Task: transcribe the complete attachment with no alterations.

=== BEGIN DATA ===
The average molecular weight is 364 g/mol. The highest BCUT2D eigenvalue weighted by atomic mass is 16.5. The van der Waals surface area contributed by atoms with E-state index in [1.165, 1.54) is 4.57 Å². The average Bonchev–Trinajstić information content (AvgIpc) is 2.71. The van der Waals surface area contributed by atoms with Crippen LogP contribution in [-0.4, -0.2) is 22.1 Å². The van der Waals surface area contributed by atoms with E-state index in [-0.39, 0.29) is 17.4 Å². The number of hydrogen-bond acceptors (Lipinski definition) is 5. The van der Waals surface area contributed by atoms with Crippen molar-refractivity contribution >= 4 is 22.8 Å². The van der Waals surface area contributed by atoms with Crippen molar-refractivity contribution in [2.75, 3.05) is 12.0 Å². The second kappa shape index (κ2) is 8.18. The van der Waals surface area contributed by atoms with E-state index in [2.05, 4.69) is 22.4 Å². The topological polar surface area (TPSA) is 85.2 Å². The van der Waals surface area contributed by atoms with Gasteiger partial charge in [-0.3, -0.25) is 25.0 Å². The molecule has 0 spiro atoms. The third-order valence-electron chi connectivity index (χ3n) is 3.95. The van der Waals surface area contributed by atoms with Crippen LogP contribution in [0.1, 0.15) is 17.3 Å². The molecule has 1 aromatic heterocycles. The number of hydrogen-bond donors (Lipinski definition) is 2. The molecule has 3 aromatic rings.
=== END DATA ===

The average molecular weight is 364 g/mol. The highest BCUT2D eigenvalue weighted by atomic mass is 16.5. The van der Waals surface area contributed by atoms with E-state index in [1.165, 1.54) is 4.57 Å². The average Bonchev–Trinajstić information content (AvgIpc) is 2.71. The van der Waals surface area contributed by atoms with Crippen LogP contribution in [-0.4, -0.2) is 22.1 Å². The van der Waals surface area contributed by atoms with E-state index in [-0.39, 0.29) is 17.4 Å². The number of hydrogen-bond acceptors (Lipinski definition) is 5. The van der Waals surface area contributed by atoms with Crippen molar-refractivity contribution >= 4 is 22.8 Å². The van der Waals surface area contributed by atoms with Crippen molar-refractivity contribution in [2.75, 3.05) is 12.0 Å². The second kappa shape index (κ2) is 8.18. The van der Waals surface area contributed by atoms with E-state index in [2.05, 4.69) is 22.4 Å². The topological polar surface area (TPSA) is 85.2 Å². The van der Waals surface area contributed by atoms with Gasteiger partial charge in [-0.3, -0.25) is 25.0 Å². The molecule has 0 spiro atoms. The third-order valence-electron chi connectivity index (χ3n) is 3.95. The van der Waals surface area contributed by atoms with Crippen LogP contribution in [0.1, 0.15) is 17.3 Å². The molecule has 1 aromatic heterocycles. The number of hydrogen-bond donors (Lipinski definition) is 2. The molecule has 3 aromatic rings.